Shane Chambers No Comments

It looks like the Meltdown and Spectre fiasco is only just getting warmed up. Security researchers at antivirus testing firm AV-TEST have discovered more than 130 samples of malware that attempts to leverage the Meltdown and Spectre vulnerabilities. The malware samples analysed by AV-TEST appear to be mostly Poof-of-Concept code, and still in the research phase, however, it is believed that cyber criminals will be similarly experimenting with malware that utilises these vulnerabilities.

Meltdown and Spectre will haunt IT systems for years to come, potentially, as between them they can affect most processors in use since 1995

“Most appear to be recompiled/extended versions of the PoCs – interestingly, for various platforms like Windows, Linux and MacOS,” according to Andreas Marx, CEO of AV-TEST. “We also found the first JavaScript PoC codes for web browsers like IE, Chrome or Firefox in our database now.”

Malware samples started appearing on malware-databases such as VirusTotal almost immediately after Meltdown and Spectre became publicly known. The vast majority of this proof-of-concept code has been uploaded by security researchers, but the rate at which it is developed has lead experts to believe that cyber criminals are attempted to weaponise the code and create malware for use in the wild. Malicious authors of such code wouldn’t upload their malware to virus depositories in order to avoid detection, but it’s only a matter of time before a live sample is found.

Furthermore, it is believed that Meltdown and Spectre attacks may leverage browsers in order to steal data from users. Mozilla have officially confirmed that these CPU flaws can be exploited via web content such as JavaScript, and further proof-of-concepts have backed up these claims.

“Our internal experiments confirm that it is possible to use similar techniques from Web content to read private information between different origins,” said Luke Wagner, a Mozilla Foundation software engineer. Mozilla is also attempting to introduce changes to its Firefox browser which will partially mitigate the risk and make it harder to exploit.

Google, who originally discovered Meltdown and Spectre through their Project Zero team, have also developed mitigations for its own Chrome browser, which was released in late January. It is highly recommended that if you use either browser, you update to the most recent and secure versions.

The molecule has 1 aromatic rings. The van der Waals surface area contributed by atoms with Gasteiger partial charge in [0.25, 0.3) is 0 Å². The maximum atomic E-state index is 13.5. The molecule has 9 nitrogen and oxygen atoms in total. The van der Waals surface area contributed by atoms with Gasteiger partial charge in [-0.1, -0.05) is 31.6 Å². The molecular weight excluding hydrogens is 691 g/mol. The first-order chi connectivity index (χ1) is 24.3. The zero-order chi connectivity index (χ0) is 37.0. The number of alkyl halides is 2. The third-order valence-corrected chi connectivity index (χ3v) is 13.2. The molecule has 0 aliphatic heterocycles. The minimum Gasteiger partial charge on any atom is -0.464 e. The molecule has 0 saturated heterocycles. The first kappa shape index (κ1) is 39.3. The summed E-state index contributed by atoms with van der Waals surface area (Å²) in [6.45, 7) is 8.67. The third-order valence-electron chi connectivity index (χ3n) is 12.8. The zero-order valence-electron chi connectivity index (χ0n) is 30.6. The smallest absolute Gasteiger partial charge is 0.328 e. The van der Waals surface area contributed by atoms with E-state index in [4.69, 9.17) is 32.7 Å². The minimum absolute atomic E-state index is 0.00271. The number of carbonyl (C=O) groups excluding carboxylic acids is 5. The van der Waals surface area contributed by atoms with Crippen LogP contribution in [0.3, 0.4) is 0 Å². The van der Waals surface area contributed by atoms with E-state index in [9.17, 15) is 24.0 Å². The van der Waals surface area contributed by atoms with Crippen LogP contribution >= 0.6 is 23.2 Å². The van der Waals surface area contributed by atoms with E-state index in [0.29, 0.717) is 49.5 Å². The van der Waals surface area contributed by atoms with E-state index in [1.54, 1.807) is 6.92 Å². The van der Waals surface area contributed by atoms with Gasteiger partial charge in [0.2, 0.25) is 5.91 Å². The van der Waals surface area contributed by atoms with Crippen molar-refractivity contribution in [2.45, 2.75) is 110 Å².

While Meltdown steals data from the kernel only, Spectre can also steal data handled by other apps. That means any data processed on a computer could be compromised if the malware is in place, including passwords stored in browsers and password managers, emails, business data, photos and more.

In a further development, last week Intel warned that users should stop deploying its current versions of Meltdown and Spectre patches, as people have reported facing issues such as spontaneous reboots and other unpredictable behaviour.

“We have now identified the root cause for Broadwell and Haswell platforms, and made good progress in developing a solution to address it”, said Intel in a press statement. “Over the weekend, we began rolling out an early version of the updated solution to industry partners for testing, and we will make a final release available once that testing has been completed.”

At the moment, that puts users in a potentially awkward situation – the choice between performance and security. Intel, as well as major firmware vendors such as Microsoft, Google and Apple, are all working on potential fixes for the two vulnerabilities. We can only hope that they develop something soon, before hackers begin to take advantage en-masse.

Like most vulnerabilities, businesses are often most susceptible against them, as cyber criminals will target them and combine their malware with code that helps it spread from PC to PC across a network. With the General Data Protection Regulation coming into effects in less than four months, there has been a notable shift in how businesses protect their data. In addition to revenue lost due to downtime associated with being the victim of a cyber attack, they would be further at risk of receiving large fines for not having sufficient protections in place to prevent a data breach.